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PEDIGREE. A pedigree is a tabular view of the members of any particular family, with the relations in which they stand to each other; together, usually, with some slight notice of the principal events of the life of each, as the time and place of birth, marriage, death, and burial, the residence. the profession, or rank of the principal person named in it, and public offices held by him. Sometimes these are accompanied by reference to evidence of the fact stated, as lo inquisitions, parish register!, monumental inscriptions, marriage-settlements, and deeds of all kinds. But when there is much of this kind of information and evidence introduced, the writing is rather called a genealogy, or a genealogical history, than a pedigree: and many pedigrees, especially those of early date, are wholly deficient of reference to evidence for proof of the things stated in them, and contain rarely dates or anything more than the mere names of the parties who occur in them. They appear to be the summaries, or things established by certain evidences which may or may not now accompany them, in respect of descents and relationships. Some fanciful explanations have been.given of lb* wand. But perhaps the true etymology ma) be that winch ittrr* i to the Latin pedes gruduum, the word p~; or je les, Wi-g much used in the law Latin of the middle age* U> iaufm summaries, or the ultimate result in any transaction, a* a pedesJiiiium and pedes enmpnti. So that • pediziee t*. a* it wcto, a total of information or evidcuce respecting descents and kindredships. Tliu Scripture genealogies, as they are called, ore M many pedigrees, but with this difference from the |>rt>|«x idea of a pedigree, that they are not tabular, but Dirr»n»e Tabular genealogies, or pedigrees piopcrly »o culled, are not of very frequent occurrence in the writing* \J u« middle ages. But they are sometimes found tn public rtcords, and in the evidences of private families,or entered im the chaitularies of the monastic foundations. Tlxj are generally short, containing tor the most part only stub matter as was wanted for the exhibition of some Buii.cui r claim of right. But at about the beginning of it* tiv.eeulb, century, when the College of Heralds begun to ;*; nwtt attention to the genealogy of the English families 111 reference to their claims to dignities and to the di»tic »o which the right to armorial insignia gives, many te«l'jrnri were compiled, and in the course of that century the herald* obtained copies of all such accounts of the English Irnulrs of any distinction as could be supplied to them, and nude such accounts matter of public record by entering l.ra It the books which contain the record of their official prxxraiings. To obtain information of this kind.it was the p: »:'*»> of the heralds of that century, and it continued to t< lUtr practice till about the year IC80, to visit the various count** of England from time to time in turn, and to cx>ll*ct f-aa the mouths of the principal persons of each county wUatthry knew of the changes which had taken place in the foalr since the time of the preceding visitation, or what arovnt could be given of themselves by families who had recw lly stepped into the rank of genii y, or who had become recentU settled in the county. The pedigrees ihus collected ar* in the visitation bonks at the College of Arms, an>l fotta a >»•: body if this species of information highly important to taut* who arc studying critically the biography uf the distinguished persons of the English nation. Besides this grand collection of pedigrees, there are many similar collections made by private persons, or by the heralds themselves in Iheir private capacity. Uaoy sues collecions are in the library of the Heralds' College: otuers are in the British Museum; others in the hands of pmaii persons. Copies of the visitation hooks arc also often Is be found. The largest collection of copies is in the Br>:»% Museum, though copies of some of the best w-ilalion bosks are not in any of iho collections in that depository. Ttc-t are many copies in the libraries of Queen's College, Oxford, and Cams College, Cambridge. Since the visitations were discontinued, there baa beefl ae official and regular collection of pedigrees. But there bu been a continual addition made to the pedigrees which art aa record in the visitation books by the entry in the book* rf tae Heralds' College of iheir pedigree by particular fjiiilac*. Ii some cases, as of peers, this is compulsory. Whew arou arc granted or dignities conferred, it has been usual far families to record in the college what they know of ibeirdescent and alliances. But the books are open to any pni'i family, who may, at a moderate expense, enter a pedttue showing the existing state of the family, and whatever u witbiu the recollection of the older member* of it. or as be proved by sutlicient evidence. The entries thus utSeuiiy made are matter of record, and contain information whirs is often very interesting to the posterity of the person* ai.. occur in them, and may be of importance in protect^ rights which belong to them. The authors of the books of topography hav* done ♦earthing to supply the loss of information of this kind *t,-i has been sustained by the disuse nf the visitations,such ao«D usually containing notices of the families wbj Lave fvnsessed the more important interests in the district to wl«.a the work relates.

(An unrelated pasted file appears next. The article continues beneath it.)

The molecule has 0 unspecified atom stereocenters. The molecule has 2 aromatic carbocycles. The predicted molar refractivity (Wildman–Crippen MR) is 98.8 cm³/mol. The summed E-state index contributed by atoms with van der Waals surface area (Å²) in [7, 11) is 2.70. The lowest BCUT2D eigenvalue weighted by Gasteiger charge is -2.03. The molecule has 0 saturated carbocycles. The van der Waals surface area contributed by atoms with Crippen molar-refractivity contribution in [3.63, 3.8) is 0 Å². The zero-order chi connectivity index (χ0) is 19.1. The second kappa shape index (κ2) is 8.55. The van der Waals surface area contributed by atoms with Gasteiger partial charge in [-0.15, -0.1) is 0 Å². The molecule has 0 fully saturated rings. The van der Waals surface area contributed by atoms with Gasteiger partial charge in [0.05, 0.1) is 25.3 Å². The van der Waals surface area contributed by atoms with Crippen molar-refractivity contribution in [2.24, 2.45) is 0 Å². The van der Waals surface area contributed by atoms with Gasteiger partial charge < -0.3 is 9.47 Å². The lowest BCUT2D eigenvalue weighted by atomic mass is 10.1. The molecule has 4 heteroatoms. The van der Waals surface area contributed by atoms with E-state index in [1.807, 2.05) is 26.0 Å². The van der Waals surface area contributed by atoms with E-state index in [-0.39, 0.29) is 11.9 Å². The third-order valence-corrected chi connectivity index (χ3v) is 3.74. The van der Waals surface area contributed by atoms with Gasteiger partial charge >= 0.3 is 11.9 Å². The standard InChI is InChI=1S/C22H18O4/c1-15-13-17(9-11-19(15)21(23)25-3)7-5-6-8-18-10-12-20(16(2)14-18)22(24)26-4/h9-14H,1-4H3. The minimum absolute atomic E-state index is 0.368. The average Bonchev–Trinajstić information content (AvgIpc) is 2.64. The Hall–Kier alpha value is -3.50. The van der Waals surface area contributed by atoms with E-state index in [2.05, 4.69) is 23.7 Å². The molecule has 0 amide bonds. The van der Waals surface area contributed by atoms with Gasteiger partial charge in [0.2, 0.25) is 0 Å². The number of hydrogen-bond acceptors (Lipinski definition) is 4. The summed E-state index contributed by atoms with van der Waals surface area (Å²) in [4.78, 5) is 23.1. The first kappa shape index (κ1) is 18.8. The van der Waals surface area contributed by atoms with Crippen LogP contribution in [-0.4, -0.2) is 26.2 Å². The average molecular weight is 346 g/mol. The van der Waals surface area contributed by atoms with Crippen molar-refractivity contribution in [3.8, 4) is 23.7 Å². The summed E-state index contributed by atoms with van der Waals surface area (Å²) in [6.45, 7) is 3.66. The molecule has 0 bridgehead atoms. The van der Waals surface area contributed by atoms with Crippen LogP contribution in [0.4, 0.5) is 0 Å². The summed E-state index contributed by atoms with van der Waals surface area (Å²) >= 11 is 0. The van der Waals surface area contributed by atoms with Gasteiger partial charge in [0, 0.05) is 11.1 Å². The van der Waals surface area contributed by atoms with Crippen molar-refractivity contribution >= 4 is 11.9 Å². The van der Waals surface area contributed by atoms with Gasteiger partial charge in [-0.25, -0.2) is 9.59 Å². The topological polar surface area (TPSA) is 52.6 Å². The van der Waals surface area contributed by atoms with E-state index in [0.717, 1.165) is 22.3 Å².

Note - this article incorporates content from The Penny Cyclopaedia of the Society for the Diffusion of Useful Knowledge (1840)

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